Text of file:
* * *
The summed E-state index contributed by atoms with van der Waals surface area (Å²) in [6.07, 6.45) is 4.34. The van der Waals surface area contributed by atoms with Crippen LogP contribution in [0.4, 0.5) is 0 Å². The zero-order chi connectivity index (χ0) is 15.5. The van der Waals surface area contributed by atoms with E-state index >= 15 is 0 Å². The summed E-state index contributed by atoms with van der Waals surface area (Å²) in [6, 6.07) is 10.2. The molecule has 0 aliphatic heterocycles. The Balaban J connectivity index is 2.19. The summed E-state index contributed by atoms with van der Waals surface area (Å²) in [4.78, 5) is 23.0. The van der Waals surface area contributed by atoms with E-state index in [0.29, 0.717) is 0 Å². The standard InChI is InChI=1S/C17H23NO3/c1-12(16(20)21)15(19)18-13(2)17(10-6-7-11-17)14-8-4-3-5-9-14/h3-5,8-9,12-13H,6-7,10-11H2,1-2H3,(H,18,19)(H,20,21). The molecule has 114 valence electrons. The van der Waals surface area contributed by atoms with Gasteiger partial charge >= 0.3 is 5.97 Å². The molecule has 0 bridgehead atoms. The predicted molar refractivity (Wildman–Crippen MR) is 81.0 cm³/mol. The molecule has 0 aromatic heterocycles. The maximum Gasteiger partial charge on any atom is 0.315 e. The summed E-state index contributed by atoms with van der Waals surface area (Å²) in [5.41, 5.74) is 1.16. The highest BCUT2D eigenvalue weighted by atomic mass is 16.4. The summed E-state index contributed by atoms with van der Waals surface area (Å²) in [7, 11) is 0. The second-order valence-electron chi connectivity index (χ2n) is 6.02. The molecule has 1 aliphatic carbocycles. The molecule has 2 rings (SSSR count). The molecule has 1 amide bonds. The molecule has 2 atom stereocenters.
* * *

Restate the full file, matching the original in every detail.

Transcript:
The summed E-state index contributed by atoms with van der Waals surface area (Å²) in [6.07, 6.45) is 4.34. The van der Waals surface area contributed by atoms with Crippen LogP contribution in [0.4, 0.5) is 0 Å². The zero-order chi connectivity index (χ0) is 15.5. The van der Waals surface area contributed by atoms with E-state index >= 15 is 0 Å². The summed E-state index contributed by atoms with van der Waals surface area (Å²) in [6, 6.07) is 10.2. The molecule has 0 aliphatic heterocycles. The Balaban J connectivity index is 2.19. The summed E-state index contributed by atoms with van der Waals surface area (Å²) in [4.78, 5) is 23.0. The van der Waals surface area contributed by atoms with E-state index in [0.29, 0.717) is 0 Å². The standard InChI is InChI=1S/C17H23NO3/c1-12(16(20)21)15(19)18-13(2)17(10-6-7-11-17)14-8-4-3-5-9-14/h3-5,8-9,12-13H,6-7,10-11H2,1-2H3,(H,18,19)(H,20,21). The molecule has 114 valence electrons. The van der Waals surface area contributed by atoms with Gasteiger partial charge >= 0.3 is 5.97 Å². The molecule has 0 bridgehead atoms. The predicted molar refractivity (Wildman–Crippen MR) is 81.0 cm³/mol. The molecule has 0 aromatic heterocycles. The maximum Gasteiger partial charge on any atom is 0.315 e. The summed E-state index contributed by atoms with van der Waals surface area (Å²) in [5.41, 5.74) is 1.16. The highest BCUT2D eigenvalue weighted by atomic mass is 16.4. The summed E-state index contributed by atoms with van der Waals surface area (Å²) in [7, 11) is 0. The second-order valence-electron chi connectivity index (χ2n) is 6.02. The molecule has 1 aliphatic carbocycles. The molecule has 2 rings (SSSR count). The molecule has 1 amide bonds. The molecule has 2 atom stereocenters.